Then Kennaston began to laugh also. He knew that what she had said was tolerably true, even to the batrachian simile. "When you insisted on adopting me, dear, you ought to have realized what you were letting yourself in for."

"--And I do think," Kathleen went on, evincing that conviction with which she as a rule repeated other peoples remarks--"that you ought to make your next book something that deals with real life. Men Who Loved Alison is beautifully written and all that, but, exactly as the Tucson Pioneer said, it is really just colorful soapbubbly nonsense."

"Ah, but is it unadulterated nonsense, Kathleen, that somewhere living may be a uniformly noble transaction?" he debated--"and human passions never be in a poor way to find expression with adequate speech and action" Pleased with the phrase, and feeling in a better temper, he began to butter a roll.

"I don't know about that; but, in any event, people prefer to read about the life they are familiar with."

"You touch on a disheartening truth. People never want to be told anything they do not believe already. Yet I quite fail to see why, in books or elsewhere, any one should wish to be reminded of what human life is actually like. For living is the one ar t in which mankind has never achieved distinction. It is perhaps an obscure sense of this that makes us think the begetting of mankind an undiscussable subject, and death a sublime and edifying topic."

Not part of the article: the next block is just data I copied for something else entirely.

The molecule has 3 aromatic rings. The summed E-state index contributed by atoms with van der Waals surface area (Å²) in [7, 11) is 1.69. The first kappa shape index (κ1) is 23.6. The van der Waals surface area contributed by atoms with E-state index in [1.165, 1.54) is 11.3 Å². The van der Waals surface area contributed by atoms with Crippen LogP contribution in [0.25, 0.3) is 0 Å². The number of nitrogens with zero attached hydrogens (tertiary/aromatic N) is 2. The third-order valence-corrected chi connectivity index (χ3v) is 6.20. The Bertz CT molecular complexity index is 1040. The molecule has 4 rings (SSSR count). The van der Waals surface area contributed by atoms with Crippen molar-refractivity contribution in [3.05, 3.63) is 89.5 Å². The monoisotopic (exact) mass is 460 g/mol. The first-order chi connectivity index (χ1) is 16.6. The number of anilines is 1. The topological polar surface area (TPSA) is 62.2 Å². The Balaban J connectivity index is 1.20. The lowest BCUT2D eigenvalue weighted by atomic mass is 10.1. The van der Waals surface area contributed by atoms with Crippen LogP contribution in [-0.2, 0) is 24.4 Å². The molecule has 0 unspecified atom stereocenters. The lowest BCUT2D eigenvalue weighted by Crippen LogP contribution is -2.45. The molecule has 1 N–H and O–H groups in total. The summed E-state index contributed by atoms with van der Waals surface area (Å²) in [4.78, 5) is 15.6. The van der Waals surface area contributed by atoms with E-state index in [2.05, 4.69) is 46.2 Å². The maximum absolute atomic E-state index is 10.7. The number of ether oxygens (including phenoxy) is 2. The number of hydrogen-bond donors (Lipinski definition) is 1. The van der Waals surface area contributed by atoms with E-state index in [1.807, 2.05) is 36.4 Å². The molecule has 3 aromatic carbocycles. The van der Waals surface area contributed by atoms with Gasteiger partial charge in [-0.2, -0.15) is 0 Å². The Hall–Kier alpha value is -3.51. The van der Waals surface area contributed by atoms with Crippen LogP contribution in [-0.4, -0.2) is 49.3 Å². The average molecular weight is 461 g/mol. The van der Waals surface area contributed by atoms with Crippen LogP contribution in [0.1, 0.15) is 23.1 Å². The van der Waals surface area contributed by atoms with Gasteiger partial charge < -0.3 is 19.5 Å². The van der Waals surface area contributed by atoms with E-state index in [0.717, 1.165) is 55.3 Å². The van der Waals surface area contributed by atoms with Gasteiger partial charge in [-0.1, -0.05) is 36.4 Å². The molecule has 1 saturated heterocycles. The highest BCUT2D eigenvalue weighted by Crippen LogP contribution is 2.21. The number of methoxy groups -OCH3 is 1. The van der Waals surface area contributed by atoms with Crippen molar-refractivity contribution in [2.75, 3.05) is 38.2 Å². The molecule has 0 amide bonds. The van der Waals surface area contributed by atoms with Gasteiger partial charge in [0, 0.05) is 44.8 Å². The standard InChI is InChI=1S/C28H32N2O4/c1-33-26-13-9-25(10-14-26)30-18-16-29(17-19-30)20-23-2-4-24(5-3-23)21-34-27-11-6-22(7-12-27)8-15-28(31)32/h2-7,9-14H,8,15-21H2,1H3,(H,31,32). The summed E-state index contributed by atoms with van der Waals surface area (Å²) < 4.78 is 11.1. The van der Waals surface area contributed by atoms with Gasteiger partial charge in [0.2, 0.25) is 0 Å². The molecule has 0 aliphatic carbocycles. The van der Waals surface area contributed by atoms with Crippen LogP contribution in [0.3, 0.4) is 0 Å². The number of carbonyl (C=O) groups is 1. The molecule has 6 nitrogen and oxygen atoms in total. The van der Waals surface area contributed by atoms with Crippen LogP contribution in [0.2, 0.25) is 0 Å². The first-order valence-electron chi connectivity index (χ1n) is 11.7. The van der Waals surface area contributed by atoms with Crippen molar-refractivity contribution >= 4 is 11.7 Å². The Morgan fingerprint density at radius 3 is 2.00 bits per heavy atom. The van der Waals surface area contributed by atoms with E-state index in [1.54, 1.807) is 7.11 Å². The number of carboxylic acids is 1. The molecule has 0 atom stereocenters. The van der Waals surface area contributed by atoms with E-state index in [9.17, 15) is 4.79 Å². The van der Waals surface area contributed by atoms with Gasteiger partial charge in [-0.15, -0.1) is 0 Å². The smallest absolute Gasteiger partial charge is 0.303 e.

"Yes--? I dare say," Kathleen assented vaguely. "This herring is really very good, Felix. I think you would like it, if you just had not made up your mind to be stubborn about it--" Then she spoke with new animation: "Felix, Margaret Woods was in Louv et's yesterday morning, having her hair done for a dinner they gave the railroad crowd last night, and of all the faded washed-out looking people I ever saw--! And I can remember her having that hideous brown dress long before she was married. Of course it doesn't make any difference to me that she didn't see fit to invite us. She was one of your friends, not mine. I was only thinking that, since she always pretended to be so fond of you, it does seem curious the way we are invariably left out." "S o Kennaston did not embroider verbally his theme--of Living Adequately--as he had felt himself in vein to do could he have found a listener.

"Some day," he ruefully reflected, in the while that Kathleen spoke of the sort of people that were getting into the Women's Club nowadays, "I shall certainly write a paper upon The Lost Art of Conversing with One's Wife. Its appeal, I think, would be un iversal."

Then his eggs came....

Chapter Fourteen